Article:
We need conversion if we are going to enter into this Holy Week, if we are going to enter into the suffering, the death, the crucifixion, but then the rise into new life of Jesus. We have to try to be faithful to who he is and what he's teaching. How do we do that? Turn to the first lesson today; the prophet describing this servant who is a faithful disciple said, "God has taught me, so I speak as his disciple and I know how to sustain the weary. Morning after morning God wakes me to hear, to listen like a disciple." That is the very least we need to do: listen, listen deeply to everything Jesus says, everything he says through his actions.
Listen. Listen deeply. Then gradually -- I don't think it will happen overnight -- we will be converted. Then it will be true of us what St. Paul said in the second reading: "Have this mind in you which was in Christ, Jesus, who though he was God did not think his divinity something to be clung to but emptied himself, emptied himself, made himself vulnerable, weak, became fully human like us, gave himself over to death, even the death of the cross and that God could fill him with the wonder and glory and the power of God which is the power of love."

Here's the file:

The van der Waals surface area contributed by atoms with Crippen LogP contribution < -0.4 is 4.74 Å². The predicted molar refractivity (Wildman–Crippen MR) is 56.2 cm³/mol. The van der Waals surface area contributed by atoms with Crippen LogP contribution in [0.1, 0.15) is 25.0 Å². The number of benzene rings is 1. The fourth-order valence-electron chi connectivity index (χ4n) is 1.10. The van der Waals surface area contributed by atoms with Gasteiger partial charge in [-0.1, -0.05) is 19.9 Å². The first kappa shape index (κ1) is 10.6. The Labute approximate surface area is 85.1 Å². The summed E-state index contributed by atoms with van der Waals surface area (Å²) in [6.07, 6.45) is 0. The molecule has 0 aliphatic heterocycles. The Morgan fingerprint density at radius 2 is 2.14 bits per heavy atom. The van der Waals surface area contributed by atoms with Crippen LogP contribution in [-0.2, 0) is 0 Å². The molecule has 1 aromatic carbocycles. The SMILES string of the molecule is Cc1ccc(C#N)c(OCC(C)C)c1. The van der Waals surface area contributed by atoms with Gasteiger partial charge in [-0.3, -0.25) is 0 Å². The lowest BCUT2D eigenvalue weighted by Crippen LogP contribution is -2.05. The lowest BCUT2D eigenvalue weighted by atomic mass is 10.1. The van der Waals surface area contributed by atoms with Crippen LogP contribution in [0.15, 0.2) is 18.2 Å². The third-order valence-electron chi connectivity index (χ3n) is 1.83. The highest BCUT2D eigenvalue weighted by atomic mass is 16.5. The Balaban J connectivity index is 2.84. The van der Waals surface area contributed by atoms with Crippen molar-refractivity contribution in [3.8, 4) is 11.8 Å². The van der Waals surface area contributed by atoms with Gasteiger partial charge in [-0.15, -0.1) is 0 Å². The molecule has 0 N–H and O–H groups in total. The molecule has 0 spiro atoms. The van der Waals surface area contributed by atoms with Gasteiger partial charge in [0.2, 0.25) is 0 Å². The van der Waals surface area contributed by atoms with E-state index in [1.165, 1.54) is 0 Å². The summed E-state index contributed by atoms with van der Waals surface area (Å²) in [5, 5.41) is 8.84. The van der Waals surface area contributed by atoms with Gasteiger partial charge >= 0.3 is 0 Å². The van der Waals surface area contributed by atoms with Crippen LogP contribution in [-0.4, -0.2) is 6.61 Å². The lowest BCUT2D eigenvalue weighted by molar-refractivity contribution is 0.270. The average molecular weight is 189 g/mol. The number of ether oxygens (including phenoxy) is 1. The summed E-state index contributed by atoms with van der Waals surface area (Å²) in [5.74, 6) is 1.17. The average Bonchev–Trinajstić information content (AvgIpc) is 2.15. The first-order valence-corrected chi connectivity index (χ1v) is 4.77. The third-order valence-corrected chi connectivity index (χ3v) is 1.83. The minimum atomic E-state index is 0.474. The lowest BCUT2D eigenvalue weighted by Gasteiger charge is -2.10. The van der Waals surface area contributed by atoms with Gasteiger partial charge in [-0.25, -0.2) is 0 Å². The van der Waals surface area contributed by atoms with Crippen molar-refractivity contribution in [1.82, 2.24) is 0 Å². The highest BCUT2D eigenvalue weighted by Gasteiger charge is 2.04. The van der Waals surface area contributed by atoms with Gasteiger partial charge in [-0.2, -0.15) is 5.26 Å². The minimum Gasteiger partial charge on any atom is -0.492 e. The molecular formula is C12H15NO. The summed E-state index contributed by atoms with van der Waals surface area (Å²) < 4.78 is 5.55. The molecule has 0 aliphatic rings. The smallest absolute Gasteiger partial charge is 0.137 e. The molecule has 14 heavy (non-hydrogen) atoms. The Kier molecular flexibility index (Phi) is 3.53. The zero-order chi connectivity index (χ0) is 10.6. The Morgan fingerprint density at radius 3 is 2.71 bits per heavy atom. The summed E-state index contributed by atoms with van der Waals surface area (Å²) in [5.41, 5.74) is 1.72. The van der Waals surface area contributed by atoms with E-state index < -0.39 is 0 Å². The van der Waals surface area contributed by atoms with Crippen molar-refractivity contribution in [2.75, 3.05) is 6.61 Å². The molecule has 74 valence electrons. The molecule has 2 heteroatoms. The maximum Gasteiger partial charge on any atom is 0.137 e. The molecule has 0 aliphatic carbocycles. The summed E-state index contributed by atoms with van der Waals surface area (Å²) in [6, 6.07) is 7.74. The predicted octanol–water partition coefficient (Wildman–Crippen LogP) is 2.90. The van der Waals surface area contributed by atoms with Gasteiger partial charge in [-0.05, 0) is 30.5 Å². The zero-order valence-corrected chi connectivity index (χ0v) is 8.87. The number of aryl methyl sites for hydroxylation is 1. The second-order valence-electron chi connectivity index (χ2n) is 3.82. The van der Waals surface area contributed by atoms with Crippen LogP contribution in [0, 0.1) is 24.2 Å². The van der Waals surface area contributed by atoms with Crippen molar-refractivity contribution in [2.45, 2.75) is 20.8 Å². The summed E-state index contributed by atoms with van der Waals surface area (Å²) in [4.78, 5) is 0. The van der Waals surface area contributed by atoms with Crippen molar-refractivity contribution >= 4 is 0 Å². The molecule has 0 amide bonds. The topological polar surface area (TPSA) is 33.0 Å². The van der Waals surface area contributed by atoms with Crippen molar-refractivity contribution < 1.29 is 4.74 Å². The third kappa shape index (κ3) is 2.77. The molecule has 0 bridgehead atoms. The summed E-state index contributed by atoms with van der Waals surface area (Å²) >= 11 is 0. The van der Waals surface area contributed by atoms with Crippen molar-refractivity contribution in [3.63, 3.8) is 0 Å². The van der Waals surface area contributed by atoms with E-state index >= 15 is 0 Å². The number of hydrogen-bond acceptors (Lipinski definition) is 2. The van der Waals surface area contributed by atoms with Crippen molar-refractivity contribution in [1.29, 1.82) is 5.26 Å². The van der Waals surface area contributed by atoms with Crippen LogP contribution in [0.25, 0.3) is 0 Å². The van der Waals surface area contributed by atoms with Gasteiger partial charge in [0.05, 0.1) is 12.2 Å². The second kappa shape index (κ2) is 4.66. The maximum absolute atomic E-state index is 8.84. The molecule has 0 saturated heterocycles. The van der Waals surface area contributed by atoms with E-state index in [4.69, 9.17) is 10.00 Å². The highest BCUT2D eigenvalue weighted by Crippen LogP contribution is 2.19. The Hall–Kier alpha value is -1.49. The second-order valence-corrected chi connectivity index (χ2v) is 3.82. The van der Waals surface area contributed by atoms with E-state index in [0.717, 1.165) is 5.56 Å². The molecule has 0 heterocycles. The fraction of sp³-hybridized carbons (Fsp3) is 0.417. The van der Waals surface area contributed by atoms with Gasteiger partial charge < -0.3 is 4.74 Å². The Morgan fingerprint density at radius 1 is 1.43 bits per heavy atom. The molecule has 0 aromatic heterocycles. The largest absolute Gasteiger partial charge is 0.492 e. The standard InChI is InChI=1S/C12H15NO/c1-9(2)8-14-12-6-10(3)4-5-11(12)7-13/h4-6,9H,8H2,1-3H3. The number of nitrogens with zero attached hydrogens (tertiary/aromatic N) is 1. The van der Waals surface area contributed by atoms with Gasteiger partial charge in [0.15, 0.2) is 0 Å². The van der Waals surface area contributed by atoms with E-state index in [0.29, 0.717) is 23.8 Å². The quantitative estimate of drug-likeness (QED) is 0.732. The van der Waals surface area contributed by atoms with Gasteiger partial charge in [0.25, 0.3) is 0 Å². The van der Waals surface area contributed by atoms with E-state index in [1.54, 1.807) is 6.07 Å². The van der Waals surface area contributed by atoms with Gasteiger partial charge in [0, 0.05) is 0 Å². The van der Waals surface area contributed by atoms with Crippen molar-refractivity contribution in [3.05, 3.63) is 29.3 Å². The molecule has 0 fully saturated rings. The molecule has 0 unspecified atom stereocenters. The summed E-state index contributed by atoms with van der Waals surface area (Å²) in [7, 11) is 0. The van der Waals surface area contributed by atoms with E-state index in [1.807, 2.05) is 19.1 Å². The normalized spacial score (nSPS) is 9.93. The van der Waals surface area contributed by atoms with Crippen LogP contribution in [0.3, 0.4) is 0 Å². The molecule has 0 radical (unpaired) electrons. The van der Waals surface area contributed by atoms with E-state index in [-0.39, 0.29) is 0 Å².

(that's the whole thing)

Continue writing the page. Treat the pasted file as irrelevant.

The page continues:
God can do that to us, change us, enable us to give up violence, hatred and vengeance and retaliation and be filled with love as was Jesus. He wants us to listen deeply each day, empty ourselves, and let ourselves be filled with God. We will be able to follow the way of Jesus and then truly bring the peace and the love of Jesus into our world.
In the name of the father and of the son and of the Holy Spirit. Amen.